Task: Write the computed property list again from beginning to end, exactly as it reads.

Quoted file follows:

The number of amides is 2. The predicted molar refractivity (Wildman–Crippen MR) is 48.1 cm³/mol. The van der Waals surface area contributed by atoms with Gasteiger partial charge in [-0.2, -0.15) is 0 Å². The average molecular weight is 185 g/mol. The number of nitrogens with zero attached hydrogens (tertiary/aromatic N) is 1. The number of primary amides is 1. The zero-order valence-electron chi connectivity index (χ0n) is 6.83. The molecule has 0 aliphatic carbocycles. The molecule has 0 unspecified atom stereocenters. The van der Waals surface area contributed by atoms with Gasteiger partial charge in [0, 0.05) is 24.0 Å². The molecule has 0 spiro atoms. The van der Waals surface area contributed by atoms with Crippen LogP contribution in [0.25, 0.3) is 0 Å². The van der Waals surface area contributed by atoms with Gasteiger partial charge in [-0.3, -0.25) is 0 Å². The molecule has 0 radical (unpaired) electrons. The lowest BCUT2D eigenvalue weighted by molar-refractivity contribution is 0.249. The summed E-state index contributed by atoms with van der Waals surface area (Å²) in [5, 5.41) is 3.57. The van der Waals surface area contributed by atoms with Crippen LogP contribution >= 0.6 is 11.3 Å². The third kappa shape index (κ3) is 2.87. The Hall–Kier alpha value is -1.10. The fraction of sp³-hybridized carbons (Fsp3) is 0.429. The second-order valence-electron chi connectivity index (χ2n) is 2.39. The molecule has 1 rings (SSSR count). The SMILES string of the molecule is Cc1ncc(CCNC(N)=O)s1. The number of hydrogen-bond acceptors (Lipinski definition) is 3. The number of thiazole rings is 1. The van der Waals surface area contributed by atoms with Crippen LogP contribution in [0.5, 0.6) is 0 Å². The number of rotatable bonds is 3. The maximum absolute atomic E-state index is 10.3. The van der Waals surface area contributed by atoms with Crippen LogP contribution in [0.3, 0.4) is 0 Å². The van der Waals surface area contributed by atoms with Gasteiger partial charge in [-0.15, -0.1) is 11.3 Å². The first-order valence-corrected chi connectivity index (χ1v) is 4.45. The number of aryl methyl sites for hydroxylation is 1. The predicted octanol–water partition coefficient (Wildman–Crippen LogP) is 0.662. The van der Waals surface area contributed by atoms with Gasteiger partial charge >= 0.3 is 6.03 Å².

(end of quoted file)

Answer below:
The number of amides is 2. The predicted molar refractivity (Wildman–Crippen MR) is 48.1 cm³/mol. The van der Waals surface area contributed by atoms with Gasteiger partial charge in [-0.2, -0.15) is 0 Å². The average molecular weight is 185 g/mol. The number of nitrogens with zero attached hydrogens (tertiary/aromatic N) is 1. The number of primary amides is 1. The zero-order valence-electron chi connectivity index (χ0n) is 6.83. The molecule has 0 aliphatic carbocycles. The molecule has 0 unspecified atom stereocenters. The van der Waals surface area contributed by atoms with Gasteiger partial charge in [0, 0.05) is 24.0 Å². The molecule has 0 spiro atoms. The van der Waals surface area contributed by atoms with Crippen LogP contribution in [0.25, 0.3) is 0 Å². The van der Waals surface area contributed by atoms with Gasteiger partial charge in [-0.3, -0.25) is 0 Å². The molecule has 0 radical (unpaired) electrons. The lowest BCUT2D eigenvalue weighted by molar-refractivity contribution is 0.249. The summed E-state index contributed by atoms with van der Waals surface area (Å²) in [5, 5.41) is 3.57. The van der Waals surface area contributed by atoms with Crippen LogP contribution >= 0.6 is 11.3 Å². The third kappa shape index (κ3) is 2.87. The Hall–Kier alpha value is -1.10. The fraction of sp³-hybridized carbons (Fsp3) is 0.429. The second-order valence-electron chi connectivity index (χ2n) is 2.39. The molecule has 1 rings (SSSR count). The SMILES string of the molecule is Cc1ncc(CCNC(N)=O)s1. The number of hydrogen-bond acceptors (Lipinski definition) is 3. The number of thiazole rings is 1. The van der Waals surface area contributed by atoms with Crippen LogP contribution in [0.5, 0.6) is 0 Å². The number of rotatable bonds is 3. The maximum absolute atomic E-state index is 10.3. The van der Waals surface area contributed by atoms with Crippen LogP contribution in [0.3, 0.4) is 0 Å². The van der Waals surface area contributed by atoms with Gasteiger partial charge in [-0.15, -0.1) is 11.3 Å². The first-order valence-corrected chi connectivity index (χ1v) is 4.45. The number of aryl methyl sites for hydroxylation is 1. The predicted octanol–water partition coefficient (Wildman–Crippen LogP) is 0.662. The van der Waals surface area contributed by atoms with Gasteiger partial charge >= 0.3 is 6.03 Å².